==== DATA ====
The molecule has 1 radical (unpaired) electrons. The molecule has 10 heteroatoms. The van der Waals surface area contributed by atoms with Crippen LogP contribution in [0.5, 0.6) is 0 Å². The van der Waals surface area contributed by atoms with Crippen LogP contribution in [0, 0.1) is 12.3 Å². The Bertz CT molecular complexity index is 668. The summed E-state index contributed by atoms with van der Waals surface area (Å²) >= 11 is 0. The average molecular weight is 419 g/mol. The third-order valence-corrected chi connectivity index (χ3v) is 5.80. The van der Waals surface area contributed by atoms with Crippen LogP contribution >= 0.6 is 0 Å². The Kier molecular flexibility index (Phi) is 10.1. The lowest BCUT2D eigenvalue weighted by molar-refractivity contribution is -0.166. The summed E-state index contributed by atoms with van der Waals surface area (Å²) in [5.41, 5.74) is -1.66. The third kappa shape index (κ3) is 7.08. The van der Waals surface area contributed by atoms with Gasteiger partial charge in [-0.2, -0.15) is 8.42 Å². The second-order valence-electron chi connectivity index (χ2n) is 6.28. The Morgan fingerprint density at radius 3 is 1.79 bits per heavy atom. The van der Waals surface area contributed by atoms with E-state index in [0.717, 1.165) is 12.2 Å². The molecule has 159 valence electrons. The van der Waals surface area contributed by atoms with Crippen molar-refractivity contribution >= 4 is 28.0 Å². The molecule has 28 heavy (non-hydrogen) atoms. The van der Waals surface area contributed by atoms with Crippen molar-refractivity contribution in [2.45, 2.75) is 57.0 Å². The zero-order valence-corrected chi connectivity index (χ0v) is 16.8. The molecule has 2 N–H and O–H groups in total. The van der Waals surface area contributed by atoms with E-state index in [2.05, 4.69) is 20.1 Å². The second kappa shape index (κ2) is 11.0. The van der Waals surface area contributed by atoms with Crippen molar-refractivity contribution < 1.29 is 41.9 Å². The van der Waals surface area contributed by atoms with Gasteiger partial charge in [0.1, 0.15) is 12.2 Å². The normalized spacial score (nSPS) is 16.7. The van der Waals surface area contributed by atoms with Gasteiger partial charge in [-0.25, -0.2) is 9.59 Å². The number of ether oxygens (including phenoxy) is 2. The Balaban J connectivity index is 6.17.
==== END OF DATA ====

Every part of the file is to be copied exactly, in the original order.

The molecule has 1 radical (unpaired) electrons. The molecule has 10 heteroatoms. The van der Waals surface area contributed by atoms with Crippen LogP contribution in [0.5, 0.6) is 0 Å². The van der Waals surface area contributed by atoms with Crippen LogP contribution in [0, 0.1) is 12.3 Å². The Bertz CT molecular complexity index is 668. The summed E-state index contributed by atoms with van der Waals surface area (Å²) >= 11 is 0. The average molecular weight is 419 g/mol. The third-order valence-corrected chi connectivity index (χ3v) is 5.80. The van der Waals surface area contributed by atoms with Crippen LogP contribution >= 0.6 is 0 Å². The Kier molecular flexibility index (Phi) is 10.1. The lowest BCUT2D eigenvalue weighted by molar-refractivity contribution is -0.166. The summed E-state index contributed by atoms with van der Waals surface area (Å²) in [5.41, 5.74) is -1.66. The third kappa shape index (κ3) is 7.08. The van der Waals surface area contributed by atoms with Gasteiger partial charge in [-0.2, -0.15) is 8.42 Å². The second-order valence-electron chi connectivity index (χ2n) is 6.28. The Morgan fingerprint density at radius 3 is 1.79 bits per heavy atom. The van der Waals surface area contributed by atoms with E-state index in [0.717, 1.165) is 12.2 Å². The molecule has 159 valence electrons. The van der Waals surface area contributed by atoms with Crippen molar-refractivity contribution >= 4 is 28.0 Å². The molecule has 28 heavy (non-hydrogen) atoms. The van der Waals surface area contributed by atoms with Crippen molar-refractivity contribution in [2.45, 2.75) is 57.0 Å². The zero-order valence-corrected chi connectivity index (χ0v) is 16.8. The molecule has 2 N–H and O–H groups in total. The van der Waals surface area contributed by atoms with E-state index in [2.05, 4.69) is 20.1 Å². The second kappa shape index (κ2) is 11.0. The van der Waals surface area contributed by atoms with Crippen molar-refractivity contribution < 1.29 is 41.9 Å². The van der Waals surface area contributed by atoms with Gasteiger partial charge in [0.1, 0.15) is 12.2 Å². The normalized spacial score (nSPS) is 16.7. The van der Waals surface area contributed by atoms with Gasteiger partial charge in [-0.25, -0.2) is 9.59 Å². The number of ether oxygens (including phenoxy) is 2. The Balaban J connectivity index is 6.17.